• Tip: add a little bit of lemon juice to the tea after straining for a colorful reaction!

I made this yesterday with my 3 year old and it turned out great! We poured it into little heart-shaped molds. He was so excited this morning to bring his violet “jello” to school for lunch.


Please note that honey syrups must be stored in the fridge for preservation.

Violet Syrup Ingredients
1 oz. freshly picked violet flowers
5 oz. water
organic sugar

To Prepare:
* Boil water and pour over the violet flowers.
* Cover and allow to steep for 4 hours.
* Strain into stainless pot and gently warm on the stove.
* Add 2 oz of sugar/honey by weight for each 1 fluid ounce of violet tea.
* Mix until the sugar is completely dissolved.
* Bottle. Shelf stable for 1 year.

Use violet syrup to sparkling water, teas, cocktails or as a sweetener for lemonade. It is a cooling, nutritive


Note: only harvest wild greens from clean areas, at least 20’ from the road


  • 1 cup of young dandelion greens
  • ⅓ cup of young violet leaves
  • ⅓ cup chickweed (optional-if you can find it)
  • ¼ cup grated carrot
  • 2 TBSP wild spring onions, roughly chopped
  • a handful of violet, dandelion or red bud flowers as garnish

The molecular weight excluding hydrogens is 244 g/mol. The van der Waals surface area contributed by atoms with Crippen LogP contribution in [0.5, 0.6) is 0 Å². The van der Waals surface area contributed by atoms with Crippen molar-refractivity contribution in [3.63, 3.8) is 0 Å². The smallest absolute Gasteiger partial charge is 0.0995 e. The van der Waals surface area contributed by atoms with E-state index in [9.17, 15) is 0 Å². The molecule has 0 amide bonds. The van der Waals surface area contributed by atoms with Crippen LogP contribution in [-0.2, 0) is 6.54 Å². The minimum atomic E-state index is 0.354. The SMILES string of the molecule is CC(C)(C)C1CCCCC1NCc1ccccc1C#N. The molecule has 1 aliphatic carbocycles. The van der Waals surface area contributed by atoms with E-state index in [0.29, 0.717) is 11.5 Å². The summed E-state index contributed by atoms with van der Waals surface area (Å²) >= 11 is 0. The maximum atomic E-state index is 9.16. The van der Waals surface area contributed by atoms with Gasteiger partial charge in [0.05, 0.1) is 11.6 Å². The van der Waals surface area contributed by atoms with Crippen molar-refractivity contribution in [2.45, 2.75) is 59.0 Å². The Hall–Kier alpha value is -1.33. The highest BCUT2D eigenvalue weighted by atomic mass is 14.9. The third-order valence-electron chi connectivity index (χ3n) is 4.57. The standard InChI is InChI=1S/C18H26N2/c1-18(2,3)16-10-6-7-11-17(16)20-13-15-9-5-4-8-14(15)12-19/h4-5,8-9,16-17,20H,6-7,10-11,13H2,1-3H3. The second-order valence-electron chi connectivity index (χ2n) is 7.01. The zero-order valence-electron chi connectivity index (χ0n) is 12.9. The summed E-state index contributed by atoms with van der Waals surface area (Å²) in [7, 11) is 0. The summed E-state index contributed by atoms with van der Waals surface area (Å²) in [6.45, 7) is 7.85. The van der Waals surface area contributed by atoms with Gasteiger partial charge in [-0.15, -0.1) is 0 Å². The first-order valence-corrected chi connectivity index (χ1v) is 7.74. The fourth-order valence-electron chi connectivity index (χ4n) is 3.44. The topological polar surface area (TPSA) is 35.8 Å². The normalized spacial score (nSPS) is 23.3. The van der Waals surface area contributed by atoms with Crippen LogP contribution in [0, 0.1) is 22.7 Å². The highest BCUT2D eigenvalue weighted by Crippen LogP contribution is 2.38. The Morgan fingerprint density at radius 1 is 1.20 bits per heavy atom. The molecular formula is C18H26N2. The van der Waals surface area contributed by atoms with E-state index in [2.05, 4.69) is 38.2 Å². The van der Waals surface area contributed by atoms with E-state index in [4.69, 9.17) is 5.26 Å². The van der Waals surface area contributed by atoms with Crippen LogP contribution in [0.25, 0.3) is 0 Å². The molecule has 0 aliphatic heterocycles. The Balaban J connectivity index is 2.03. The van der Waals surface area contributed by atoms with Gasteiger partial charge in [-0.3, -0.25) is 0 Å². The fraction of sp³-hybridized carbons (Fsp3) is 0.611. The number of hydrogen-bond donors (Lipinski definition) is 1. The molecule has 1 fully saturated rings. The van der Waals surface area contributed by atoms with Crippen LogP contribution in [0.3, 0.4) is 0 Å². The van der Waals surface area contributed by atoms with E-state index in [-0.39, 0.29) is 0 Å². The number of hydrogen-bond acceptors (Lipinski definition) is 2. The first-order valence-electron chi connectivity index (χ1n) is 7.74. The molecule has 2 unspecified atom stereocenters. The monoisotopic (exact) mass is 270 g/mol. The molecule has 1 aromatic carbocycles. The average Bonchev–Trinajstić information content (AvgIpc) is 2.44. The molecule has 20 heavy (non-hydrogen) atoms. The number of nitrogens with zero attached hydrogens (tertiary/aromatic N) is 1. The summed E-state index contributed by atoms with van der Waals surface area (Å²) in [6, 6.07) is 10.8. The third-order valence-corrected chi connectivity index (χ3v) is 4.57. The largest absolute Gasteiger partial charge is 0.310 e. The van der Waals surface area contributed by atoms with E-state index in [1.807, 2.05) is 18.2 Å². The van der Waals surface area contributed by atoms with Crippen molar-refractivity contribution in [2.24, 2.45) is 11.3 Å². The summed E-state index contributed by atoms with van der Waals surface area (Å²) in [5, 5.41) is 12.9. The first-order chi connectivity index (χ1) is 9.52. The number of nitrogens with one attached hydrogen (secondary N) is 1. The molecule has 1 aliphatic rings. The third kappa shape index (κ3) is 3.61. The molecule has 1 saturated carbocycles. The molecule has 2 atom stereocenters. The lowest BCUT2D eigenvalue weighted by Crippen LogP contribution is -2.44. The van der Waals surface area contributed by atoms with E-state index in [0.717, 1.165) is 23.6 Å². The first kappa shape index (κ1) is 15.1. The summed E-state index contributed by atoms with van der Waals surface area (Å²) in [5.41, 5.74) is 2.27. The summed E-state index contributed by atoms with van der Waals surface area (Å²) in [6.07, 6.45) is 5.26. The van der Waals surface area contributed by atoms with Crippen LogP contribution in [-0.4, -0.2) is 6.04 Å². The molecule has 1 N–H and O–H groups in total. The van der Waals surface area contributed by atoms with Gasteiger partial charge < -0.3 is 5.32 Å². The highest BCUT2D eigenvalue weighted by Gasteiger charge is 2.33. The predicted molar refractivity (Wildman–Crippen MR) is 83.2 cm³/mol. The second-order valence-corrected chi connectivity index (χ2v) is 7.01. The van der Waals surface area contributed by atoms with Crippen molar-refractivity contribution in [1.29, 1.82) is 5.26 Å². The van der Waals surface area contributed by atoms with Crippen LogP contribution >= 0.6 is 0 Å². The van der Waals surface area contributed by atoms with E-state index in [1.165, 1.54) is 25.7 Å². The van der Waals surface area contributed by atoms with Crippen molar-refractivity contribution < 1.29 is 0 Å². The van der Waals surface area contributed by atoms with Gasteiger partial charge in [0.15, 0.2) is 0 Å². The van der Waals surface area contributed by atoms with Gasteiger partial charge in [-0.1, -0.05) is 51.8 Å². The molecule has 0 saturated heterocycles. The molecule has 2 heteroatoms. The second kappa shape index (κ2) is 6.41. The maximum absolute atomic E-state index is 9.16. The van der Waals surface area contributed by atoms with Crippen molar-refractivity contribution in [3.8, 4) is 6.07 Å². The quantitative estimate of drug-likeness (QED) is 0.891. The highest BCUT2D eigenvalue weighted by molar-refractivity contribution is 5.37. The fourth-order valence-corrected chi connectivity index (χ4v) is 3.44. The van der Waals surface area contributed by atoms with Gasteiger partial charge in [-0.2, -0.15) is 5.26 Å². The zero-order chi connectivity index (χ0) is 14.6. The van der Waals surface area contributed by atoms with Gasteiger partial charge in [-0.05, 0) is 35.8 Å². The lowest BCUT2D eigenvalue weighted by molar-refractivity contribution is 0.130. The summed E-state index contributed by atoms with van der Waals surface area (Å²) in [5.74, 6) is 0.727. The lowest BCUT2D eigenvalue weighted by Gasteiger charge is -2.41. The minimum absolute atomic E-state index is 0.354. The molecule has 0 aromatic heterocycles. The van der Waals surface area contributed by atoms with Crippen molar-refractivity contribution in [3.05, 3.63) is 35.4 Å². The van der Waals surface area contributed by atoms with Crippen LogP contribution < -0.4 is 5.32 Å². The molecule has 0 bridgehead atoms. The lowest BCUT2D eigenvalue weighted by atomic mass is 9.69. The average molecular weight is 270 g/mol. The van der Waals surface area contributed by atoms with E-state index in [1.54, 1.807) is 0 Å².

• 3 tbsp extra virgin olive oil
  • 1 tbsp lemon juice or raw apple cider vinegar
  • 1 tbsp tamari
  • 1 tbsp maple syrup
  • 2 tsp dijon mustard
  • salt and pepper to taste (note, you may not need to add salt due to the tamari)

(This recipe makes dressing for more than one salad. Keep in the fridge for up to a week for more salads!)

Mix the greens, wild onions and grated carrot in a salad bowl. Whisk together all ingredients for the dressing. Add 3 Tbsp of dressing to the greens, tossing well. Sprinkle violet flowers over the greens and then serve.


  • 2 cups of greens (stinging nettles, watercress, dandelion greens, chickweed, garlic mustard, lamb’s quarters, or any combination of the above)